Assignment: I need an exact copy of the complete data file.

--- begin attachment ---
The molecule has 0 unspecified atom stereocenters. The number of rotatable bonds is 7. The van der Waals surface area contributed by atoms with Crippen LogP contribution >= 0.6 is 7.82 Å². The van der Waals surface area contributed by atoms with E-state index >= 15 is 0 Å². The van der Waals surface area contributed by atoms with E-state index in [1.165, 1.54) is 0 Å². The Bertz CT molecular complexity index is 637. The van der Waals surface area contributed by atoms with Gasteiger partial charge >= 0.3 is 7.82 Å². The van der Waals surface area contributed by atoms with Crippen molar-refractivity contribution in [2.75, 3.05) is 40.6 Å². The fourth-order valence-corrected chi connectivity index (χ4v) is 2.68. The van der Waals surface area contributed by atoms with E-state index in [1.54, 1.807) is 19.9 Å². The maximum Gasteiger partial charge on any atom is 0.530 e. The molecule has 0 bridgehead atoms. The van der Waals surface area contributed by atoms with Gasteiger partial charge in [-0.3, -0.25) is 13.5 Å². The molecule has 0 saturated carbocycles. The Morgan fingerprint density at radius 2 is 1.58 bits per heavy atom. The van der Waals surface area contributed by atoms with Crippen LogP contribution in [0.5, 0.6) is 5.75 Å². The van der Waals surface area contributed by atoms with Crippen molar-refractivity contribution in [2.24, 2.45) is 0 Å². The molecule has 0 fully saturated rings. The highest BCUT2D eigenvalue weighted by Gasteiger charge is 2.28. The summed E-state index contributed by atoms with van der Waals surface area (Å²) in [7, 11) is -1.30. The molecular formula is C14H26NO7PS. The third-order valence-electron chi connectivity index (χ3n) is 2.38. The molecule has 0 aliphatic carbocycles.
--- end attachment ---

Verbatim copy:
The molecule has 0 unspecified atom stereocenters. The number of rotatable bonds is 7. The van der Waals surface area contributed by atoms with Crippen LogP contribution >= 0.6 is 7.82 Å². The van der Waals surface area contributed by atoms with E-state index >= 15 is 0 Å². The van der Waals surface area contributed by atoms with E-state index in [1.165, 1.54) is 0 Å². The Bertz CT molecular complexity index is 637. The van der Waals surface area contributed by atoms with Gasteiger partial charge >= 0.3 is 7.82 Å². The van der Waals surface area contributed by atoms with Crippen molar-refractivity contribution in [2.75, 3.05) is 40.6 Å². The fourth-order valence-corrected chi connectivity index (χ4v) is 2.68. The van der Waals surface area contributed by atoms with E-state index in [1.54, 1.807) is 19.9 Å². The maximum Gasteiger partial charge on any atom is 0.530 e. The molecule has 0 bridgehead atoms. The van der Waals surface area contributed by atoms with Gasteiger partial charge in [-0.3, -0.25) is 13.5 Å². The molecule has 0 saturated carbocycles. The Morgan fingerprint density at radius 2 is 1.58 bits per heavy atom. The van der Waals surface area contributed by atoms with Crippen LogP contribution in [0.5, 0.6) is 5.75 Å². The van der Waals surface area contributed by atoms with Crippen molar-refractivity contribution in [2.24, 2.45) is 0 Å². The molecule has 0 fully saturated rings. The highest BCUT2D eigenvalue weighted by Gasteiger charge is 2.28. The summed E-state index contributed by atoms with van der Waals surface area (Å²) in [7, 11) is -1.30. The molecular formula is C14H26NO7PS. The third-order valence-electron chi connectivity index (χ3n) is 2.38. The molecule has 0 aliphatic carbocycles.